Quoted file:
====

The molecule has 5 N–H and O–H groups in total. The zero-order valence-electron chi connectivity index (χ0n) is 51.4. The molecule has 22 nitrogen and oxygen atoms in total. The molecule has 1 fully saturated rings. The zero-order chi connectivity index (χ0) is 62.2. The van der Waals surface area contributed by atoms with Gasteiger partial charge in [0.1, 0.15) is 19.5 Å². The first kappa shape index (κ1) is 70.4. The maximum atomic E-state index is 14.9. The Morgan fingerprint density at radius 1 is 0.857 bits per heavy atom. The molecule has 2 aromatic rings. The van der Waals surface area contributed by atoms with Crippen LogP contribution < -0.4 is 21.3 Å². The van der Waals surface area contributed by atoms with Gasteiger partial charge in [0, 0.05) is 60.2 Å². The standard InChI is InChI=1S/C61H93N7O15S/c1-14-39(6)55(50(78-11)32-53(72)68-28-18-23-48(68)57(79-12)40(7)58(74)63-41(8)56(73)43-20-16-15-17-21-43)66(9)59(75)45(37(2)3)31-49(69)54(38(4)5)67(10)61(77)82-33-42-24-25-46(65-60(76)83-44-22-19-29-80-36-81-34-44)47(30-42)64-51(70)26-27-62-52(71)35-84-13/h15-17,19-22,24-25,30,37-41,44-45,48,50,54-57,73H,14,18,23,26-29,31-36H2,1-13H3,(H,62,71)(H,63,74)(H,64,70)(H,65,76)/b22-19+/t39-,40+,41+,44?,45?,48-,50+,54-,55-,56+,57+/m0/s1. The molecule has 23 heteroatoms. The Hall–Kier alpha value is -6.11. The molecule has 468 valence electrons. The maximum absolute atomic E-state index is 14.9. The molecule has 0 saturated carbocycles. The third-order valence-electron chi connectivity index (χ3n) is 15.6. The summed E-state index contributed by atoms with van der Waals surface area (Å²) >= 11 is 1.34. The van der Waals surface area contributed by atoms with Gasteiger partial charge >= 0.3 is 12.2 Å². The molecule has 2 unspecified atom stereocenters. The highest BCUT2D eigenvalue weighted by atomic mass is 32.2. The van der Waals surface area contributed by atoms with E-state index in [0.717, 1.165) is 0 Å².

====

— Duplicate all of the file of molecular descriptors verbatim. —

The molecule has 5 N–H and O–H groups in total. The zero-order valence-electron chi connectivity index (χ0n) is 51.4. The molecule has 22 nitrogen and oxygen atoms in total. The molecule has 1 fully saturated rings. The zero-order chi connectivity index (χ0) is 62.2. The van der Waals surface area contributed by atoms with Gasteiger partial charge in [0.1, 0.15) is 19.5 Å². The first kappa shape index (κ1) is 70.4. The maximum atomic E-state index is 14.9. The Morgan fingerprint density at radius 1 is 0.857 bits per heavy atom. The molecule has 2 aromatic rings. The van der Waals surface area contributed by atoms with Crippen LogP contribution < -0.4 is 21.3 Å². The van der Waals surface area contributed by atoms with Gasteiger partial charge in [0, 0.05) is 60.2 Å². The standard InChI is InChI=1S/C61H93N7O15S/c1-14-39(6)55(50(78-11)32-53(72)68-28-18-23-48(68)57(79-12)40(7)58(74)63-41(8)56(73)43-20-16-15-17-21-43)66(9)59(75)45(37(2)3)31-49(69)54(38(4)5)67(10)61(77)82-33-42-24-25-46(65-60(76)83-44-22-19-29-80-36-81-34-44)47(30-42)64-51(70)26-27-62-52(71)35-84-13/h15-17,19-22,24-25,30,37-41,44-45,48,50,54-57,73H,14,18,23,26-29,31-36H2,1-13H3,(H,62,71)(H,63,74)(H,64,70)(H,65,76)/b22-19+/t39-,40+,41+,44?,45?,48-,50+,54-,55-,56+,57+/m0/s1. The molecule has 23 heteroatoms. The Hall–Kier alpha value is -6.11. The molecule has 468 valence electrons. The maximum absolute atomic E-state index is 14.9. The molecule has 0 saturated carbocycles. The third-order valence-electron chi connectivity index (χ3n) is 15.6. The summed E-state index contributed by atoms with van der Waals surface area (Å²) >= 11 is 1.34. The van der Waals surface area contributed by atoms with Gasteiger partial charge >= 0.3 is 12.2 Å². The molecule has 2 unspecified atom stereocenters. The highest BCUT2D eigenvalue weighted by atomic mass is 32.2. The van der Waals surface area contributed by atoms with E-state index in [0.717, 1.165) is 0 Å².